NetVmg: A Bandwidth Cost Cop
The answer is no, according to NetVmg Inc., a Silicon Valley startup that today announced plans to sell software that will enable corporations to optimize their Internet connections in cases in which they use multiple carriers -- known in the business as “multi-homing.”
In a multi-homing environment, a company has multiple Internet service providers that might range in service quality and cost. NetVmg’s product consists of software loaded onto PC-processor hardware that sits behind the corporate router and automates the management of how these multiple connections are used. The product, called the Flow Control Platform (FCP), watches what's going on at various carriers networks by monitoring routers using the Border Gateway Protocol (BGP). It can then make decisions about where the Internet traffic is going.
For example, NetVmg officials say its product could be configured to always send the bulk of traffic to the lowest-cost provider, spilling over to more expensive providers only when bandwidth has run out. In another example, the software could be configured to send high-priority application traffic to the more reliable service provider or distribute traffic in such a fashion that it’s always headed for the pipe with the best service at any given time.
The idea of monitoring and optimizing data connections is not new. Companies such as Akamai Technologies Inc. (Nasdaq: AKAM), Inktomi Corp. (Nasdaq: INKT), and Packeteer Inc. (Nasdaq:PKTR) have worked on products that help speed up the access of data on large Internet-based networks. But none of the products from these companies specifically addresses multi-homing.
Analysts say the use of multi-homing is growing and such products may prove their worth to corporations trying to manage these connections.
"This has become a big deal because there are so many enterprises doing multi-homing," says David Passmore, an analyst at the Burton Group. Passmore says the launch of several companies in this area should get notice. "All of the companies have different models of how they offer the services. But most of this stuff isn't even on the radar screen because it's so new."
Indeed, NetVmg is not alone. Emerging competitors include Sockeye Networks and RouteScience Technologies Inc., both of which have received venture funding. NetVMG and RouteScience appear to be most similar, in that they are targeting the same customers and business model and they are roughly at the same stage of development. NetVmg plans to ship its products next month, and in August RouteScience said its PathControl product would be available by the end of October. Sockeye has not yet announced any specific product details.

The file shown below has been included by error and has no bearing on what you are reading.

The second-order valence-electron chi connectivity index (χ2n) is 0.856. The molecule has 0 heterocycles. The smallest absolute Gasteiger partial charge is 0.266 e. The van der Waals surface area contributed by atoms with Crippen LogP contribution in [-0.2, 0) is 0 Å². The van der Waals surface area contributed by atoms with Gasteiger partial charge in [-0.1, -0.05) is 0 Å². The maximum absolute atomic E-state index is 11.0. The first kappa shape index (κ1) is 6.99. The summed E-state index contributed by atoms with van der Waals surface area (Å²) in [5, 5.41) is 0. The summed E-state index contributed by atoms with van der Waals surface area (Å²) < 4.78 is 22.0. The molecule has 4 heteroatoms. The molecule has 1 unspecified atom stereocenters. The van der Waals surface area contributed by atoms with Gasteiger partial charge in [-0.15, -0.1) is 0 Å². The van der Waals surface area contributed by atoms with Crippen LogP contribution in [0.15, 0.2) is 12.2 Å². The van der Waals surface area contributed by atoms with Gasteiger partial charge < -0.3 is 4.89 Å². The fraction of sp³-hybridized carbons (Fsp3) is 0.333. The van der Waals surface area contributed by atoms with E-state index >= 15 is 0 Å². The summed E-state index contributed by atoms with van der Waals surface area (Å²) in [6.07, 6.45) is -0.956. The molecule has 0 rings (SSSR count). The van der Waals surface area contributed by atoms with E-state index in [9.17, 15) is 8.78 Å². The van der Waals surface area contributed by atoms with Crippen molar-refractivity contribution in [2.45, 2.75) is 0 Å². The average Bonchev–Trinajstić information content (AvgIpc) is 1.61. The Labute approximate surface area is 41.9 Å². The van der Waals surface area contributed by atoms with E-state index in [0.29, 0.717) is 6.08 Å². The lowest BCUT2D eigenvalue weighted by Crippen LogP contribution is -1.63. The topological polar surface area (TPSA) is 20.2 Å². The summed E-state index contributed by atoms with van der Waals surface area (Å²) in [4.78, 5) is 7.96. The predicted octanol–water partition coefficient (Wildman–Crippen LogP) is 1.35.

In NetVmg’s case, the model is to sell the Flow Control Platform to enterprises at a price starting at $20,000 but ranging up to hundreds of thousands of dollars, depending on the size of the installation. NetVmg is also looking to resell the product through equipment OEMs, perhaps eventually packaging it with other hardware devices such as edge routers.
What's the selling point? If NetVmg can show that its software can either lower the cost of multi-homing connections and/or improve the performance of Internet service in multi-homed environments, companies would have a return on investment (ROI) case for buying the product.
There are also challenges. For example, the company is launching a software product at a time when most enterprises are scaling back technology spending. And although it has raised $27 million in equity venture funding from a group of investors led by blue-chip venture capital firm Accel Partners, it is likely to need more money soon to ramp its sales and marketing infrastructure.
-- R. Scott Raynovich, Executive Editor, Light Reading